Everything to know about hot dog stands in Toronto
Before food trucks became trendy, the humble hot dog cart was king of the Toronto street food scene pretty much by default. Bizarrely strict rules prevented all but a small number of basic foods being sold on our streets. These days, the city doesn't tell vendors what to serve, but it took a long time and a lot of bureaucratic wrangling to make it so.
The first food carts in Toronto, which started operating in the late 1800s, sold roasted chestnuts and Italian-style ices. Later, in the decades that followed street hawkers offered nuts, popcorn, french fries--anything easy to prepare and move.
Faced with a glut of street hawkers, particularly in Yorkville and on Yonge St., the city started issuing licenses in the 1980s, but most chose not to buy them and pay the relatively small fines. Later, vendors were allowed to rent a portion of sidewalk space, but later saw their fare options limited to hot dogs and french fries.
In an attempt to expand street food options, Toronto launched the calamitous A La Cart program in 2007. Unfortunately, those that signed up were bogged down in red tape and forced to buy a malfunctioning $30,000 "cart" (it was so heavy it took multiple people to move it.) Most of the original program participants became mired in financial difficulties.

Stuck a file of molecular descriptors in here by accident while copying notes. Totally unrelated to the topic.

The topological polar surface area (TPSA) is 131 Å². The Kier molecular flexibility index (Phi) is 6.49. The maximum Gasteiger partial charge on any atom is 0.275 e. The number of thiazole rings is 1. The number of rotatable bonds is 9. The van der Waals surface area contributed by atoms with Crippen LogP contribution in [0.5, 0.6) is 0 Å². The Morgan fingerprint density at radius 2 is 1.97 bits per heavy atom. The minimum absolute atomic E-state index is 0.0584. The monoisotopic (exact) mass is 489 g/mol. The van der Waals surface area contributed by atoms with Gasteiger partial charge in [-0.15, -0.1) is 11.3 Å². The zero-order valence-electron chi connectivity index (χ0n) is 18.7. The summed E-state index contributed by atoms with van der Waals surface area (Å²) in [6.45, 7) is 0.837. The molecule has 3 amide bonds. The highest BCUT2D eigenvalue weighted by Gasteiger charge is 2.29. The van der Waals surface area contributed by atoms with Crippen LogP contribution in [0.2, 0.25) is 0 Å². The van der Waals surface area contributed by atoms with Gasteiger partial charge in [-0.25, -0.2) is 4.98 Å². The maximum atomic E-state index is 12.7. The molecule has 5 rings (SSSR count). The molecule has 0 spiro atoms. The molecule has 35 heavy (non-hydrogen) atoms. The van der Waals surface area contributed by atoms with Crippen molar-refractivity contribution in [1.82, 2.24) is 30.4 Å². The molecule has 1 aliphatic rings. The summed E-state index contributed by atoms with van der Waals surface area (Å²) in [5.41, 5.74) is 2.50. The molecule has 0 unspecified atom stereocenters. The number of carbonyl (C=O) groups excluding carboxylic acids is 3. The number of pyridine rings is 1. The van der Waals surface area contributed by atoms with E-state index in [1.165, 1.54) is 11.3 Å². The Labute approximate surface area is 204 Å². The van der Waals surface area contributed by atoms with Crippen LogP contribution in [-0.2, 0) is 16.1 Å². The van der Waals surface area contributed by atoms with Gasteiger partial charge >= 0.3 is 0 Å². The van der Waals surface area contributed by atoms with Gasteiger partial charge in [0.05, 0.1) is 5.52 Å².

As of today, there are 233 licensed food carts in Toronto. They can operate on any public street as long as the location is at least 25 metres from an open and operating restaurant and 30 from a place of worship.
At the moment, however, downtown Toronto is off limits to new food carts. A moratorium on licenses in wards 20, 27, and 28 was established in 2002 and was extended again in May in an effort to spread out street food options across the city (last year, 64 percent of carts were operating in the core.)
Want to start slinging hot dogs? It will cost $392.73 for the initial license plus a $294.74 application fee. The right to operate on a minor arterial road costs $2,551.73, or $4,691.32 for major arterials. The cart must be less than 2.32 square metres and leave 2.5 metres of passable sidewalk space wherever it's set up.
You'll find hot dog supply shops scattered across the city, the most notable being Soloway's Hot Dog Factory, which is open to the public as well if you want to recreate the experience of street meat on your home barbecue. Ditto for Champs Food Supplies, which tends to service the far downtown hot dog vendors and is also open to the public.
Chris Bateman is a staff writer at blogTO. Follow him on Twitter at @chrisbateman.
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